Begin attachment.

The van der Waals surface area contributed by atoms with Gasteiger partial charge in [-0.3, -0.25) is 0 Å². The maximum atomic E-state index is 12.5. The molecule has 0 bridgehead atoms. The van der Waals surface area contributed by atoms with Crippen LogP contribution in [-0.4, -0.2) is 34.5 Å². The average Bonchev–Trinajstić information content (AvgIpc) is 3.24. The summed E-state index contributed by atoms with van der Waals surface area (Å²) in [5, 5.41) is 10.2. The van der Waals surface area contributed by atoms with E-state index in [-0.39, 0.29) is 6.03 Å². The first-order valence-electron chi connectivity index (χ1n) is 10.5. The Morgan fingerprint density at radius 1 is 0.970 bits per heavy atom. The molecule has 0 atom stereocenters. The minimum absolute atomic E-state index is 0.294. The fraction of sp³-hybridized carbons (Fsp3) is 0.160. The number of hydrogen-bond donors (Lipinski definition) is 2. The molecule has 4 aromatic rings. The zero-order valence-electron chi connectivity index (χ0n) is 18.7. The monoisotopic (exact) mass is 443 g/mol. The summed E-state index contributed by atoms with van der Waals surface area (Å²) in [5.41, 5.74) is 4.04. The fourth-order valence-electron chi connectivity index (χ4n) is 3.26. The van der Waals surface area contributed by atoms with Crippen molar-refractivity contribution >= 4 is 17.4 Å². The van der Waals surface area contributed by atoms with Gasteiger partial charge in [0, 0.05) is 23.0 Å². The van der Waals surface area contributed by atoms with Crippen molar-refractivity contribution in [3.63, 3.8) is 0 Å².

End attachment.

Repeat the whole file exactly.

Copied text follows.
The van der Waals surface area contributed by atoms with Gasteiger partial charge in [-0.3, -0.25) is 0 Å². The maximum atomic E-state index is 12.5. The molecule has 0 bridgehead atoms. The van der Waals surface area contributed by atoms with Crippen LogP contribution in [-0.4, -0.2) is 34.5 Å². The average Bonchev–Trinajstić information content (AvgIpc) is 3.24. The summed E-state index contributed by atoms with van der Waals surface area (Å²) in [5, 5.41) is 10.2. The van der Waals surface area contributed by atoms with E-state index in [-0.39, 0.29) is 6.03 Å². The first-order valence-electron chi connectivity index (χ1n) is 10.5. The Morgan fingerprint density at radius 1 is 0.970 bits per heavy atom. The molecule has 0 atom stereocenters. The minimum absolute atomic E-state index is 0.294. The fraction of sp³-hybridized carbons (Fsp3) is 0.160. The number of hydrogen-bond donors (Lipinski definition) is 2. The molecule has 4 aromatic rings. The zero-order valence-electron chi connectivity index (χ0n) is 18.7. The monoisotopic (exact) mass is 443 g/mol. The summed E-state index contributed by atoms with van der Waals surface area (Å²) in [5.41, 5.74) is 4.04. The fourth-order valence-electron chi connectivity index (χ4n) is 3.26. The van der Waals surface area contributed by atoms with Crippen molar-refractivity contribution >= 4 is 17.4 Å². The van der Waals surface area contributed by atoms with Gasteiger partial charge in [0, 0.05) is 23.0 Å². The van der Waals surface area contributed by atoms with Crippen molar-refractivity contribution in [3.63, 3.8) is 0 Å².